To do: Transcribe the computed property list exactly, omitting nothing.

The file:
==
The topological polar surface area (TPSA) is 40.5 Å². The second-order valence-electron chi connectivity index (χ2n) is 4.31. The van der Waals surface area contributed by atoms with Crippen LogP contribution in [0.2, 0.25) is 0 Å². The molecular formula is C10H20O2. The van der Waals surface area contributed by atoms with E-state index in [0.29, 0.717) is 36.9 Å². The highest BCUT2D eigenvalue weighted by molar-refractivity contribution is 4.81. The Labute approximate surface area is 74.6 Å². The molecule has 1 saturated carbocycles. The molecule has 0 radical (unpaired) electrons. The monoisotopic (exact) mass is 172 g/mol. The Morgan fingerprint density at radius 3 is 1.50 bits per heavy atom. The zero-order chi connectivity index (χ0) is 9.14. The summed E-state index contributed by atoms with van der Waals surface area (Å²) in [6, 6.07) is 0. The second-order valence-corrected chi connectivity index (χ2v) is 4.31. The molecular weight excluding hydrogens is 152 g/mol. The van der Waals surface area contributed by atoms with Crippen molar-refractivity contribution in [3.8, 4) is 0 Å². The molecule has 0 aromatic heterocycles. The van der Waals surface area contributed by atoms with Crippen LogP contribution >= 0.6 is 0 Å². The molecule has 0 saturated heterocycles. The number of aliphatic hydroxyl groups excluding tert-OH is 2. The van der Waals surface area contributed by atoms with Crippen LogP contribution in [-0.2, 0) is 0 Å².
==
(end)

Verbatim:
The topological polar surface area (TPSA) is 40.5 Å². The second-order valence-electron chi connectivity index (χ2n) is 4.31. The van der Waals surface area contributed by atoms with Crippen LogP contribution in [0.2, 0.25) is 0 Å². The molecular formula is C10H20O2. The van der Waals surface area contributed by atoms with E-state index in [0.29, 0.717) is 36.9 Å². The highest BCUT2D eigenvalue weighted by molar-refractivity contribution is 4.81. The Labute approximate surface area is 74.6 Å². The molecule has 1 saturated carbocycles. The molecule has 0 radical (unpaired) electrons. The monoisotopic (exact) mass is 172 g/mol. The Morgan fingerprint density at radius 3 is 1.50 bits per heavy atom. The zero-order chi connectivity index (χ0) is 9.14. The summed E-state index contributed by atoms with van der Waals surface area (Å²) in [6, 6.07) is 0. The second-order valence-corrected chi connectivity index (χ2v) is 4.31. The molecular weight excluding hydrogens is 152 g/mol. The van der Waals surface area contributed by atoms with Crippen molar-refractivity contribution in [3.8, 4) is 0 Å². The molecule has 0 aromatic heterocycles. The van der Waals surface area contributed by atoms with Crippen LogP contribution >= 0.6 is 0 Å². The molecule has 0 saturated heterocycles. The number of aliphatic hydroxyl groups excluding tert-OH is 2. The van der Waals surface area contributed by atoms with Crippen LogP contribution in [-0.2, 0) is 0 Å².